3. Improve diet
Yes, yes, yes. We all know we should eat healthier. ‘Eat Clean’ the health nuts would tell us. But Sunday’s wouldn’t be the same without that bacon sarnie, or greasy fry up. And there’s not a chance we’re going to be able to give up chocolate. No. Way. Don’t try and convince yourself you suddenly love nibbling on celery or that a lack lustre plate of steamed fish and brown rice is just what you fancied for dinner. Again – small changes will make all the difference. Switch one unhealthy food a day for a piece of fruit or handful of nuts. Cook more meals from scratch. You’ll soon notice the difference. Get a mate on board too – you’ll spur each other on and find it easier to stay on target.
4. Save more money
A survey has revealed that not saving more money tops the list of Brit’s greatest regrets. Making a conscious decision to change this is admirable. But you’re unlikely to be able to change your spending habits completely overnight. And bar a surprise New Year’s pay rise, you’re not suddenly going to be able to put aside an extra few hundred quid every month. Try cutting out one excess at a time. Like buying a morning coffee, or that expensive face cream. Start a change jar at home. If everyone pops in their spare change, you’ll hardly notice it. Yet when you count it up at the end of the month, you may be pleasantly surprised. Put it in a savings scheme and you’ll soon have the beginnings of a nice little nest egg.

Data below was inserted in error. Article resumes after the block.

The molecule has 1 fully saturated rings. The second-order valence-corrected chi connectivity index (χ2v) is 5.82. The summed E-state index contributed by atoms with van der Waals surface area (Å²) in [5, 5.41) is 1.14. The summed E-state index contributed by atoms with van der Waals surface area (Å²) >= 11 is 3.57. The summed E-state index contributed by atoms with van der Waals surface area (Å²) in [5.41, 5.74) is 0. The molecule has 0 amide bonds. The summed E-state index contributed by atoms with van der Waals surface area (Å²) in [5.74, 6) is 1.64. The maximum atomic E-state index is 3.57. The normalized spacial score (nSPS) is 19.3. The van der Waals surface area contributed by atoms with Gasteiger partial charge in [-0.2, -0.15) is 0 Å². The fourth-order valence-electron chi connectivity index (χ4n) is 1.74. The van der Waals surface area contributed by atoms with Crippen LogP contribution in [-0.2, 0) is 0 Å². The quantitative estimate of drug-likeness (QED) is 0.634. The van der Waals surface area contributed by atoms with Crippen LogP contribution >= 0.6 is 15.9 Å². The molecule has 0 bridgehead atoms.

5. Pursue a career ambition
On average, 17% of us wish we’d pushed ourselves harder in our chosen career. But vowing to be CEO or managing director by the end of the year is like trying to climb a mountain blindfolded. Set realistic goals. Take a course, spruce up your CV, spend less time procrastinating and more time brainstorming ideas. You’ll soon be edging towards that promotion, new job or business opportunity.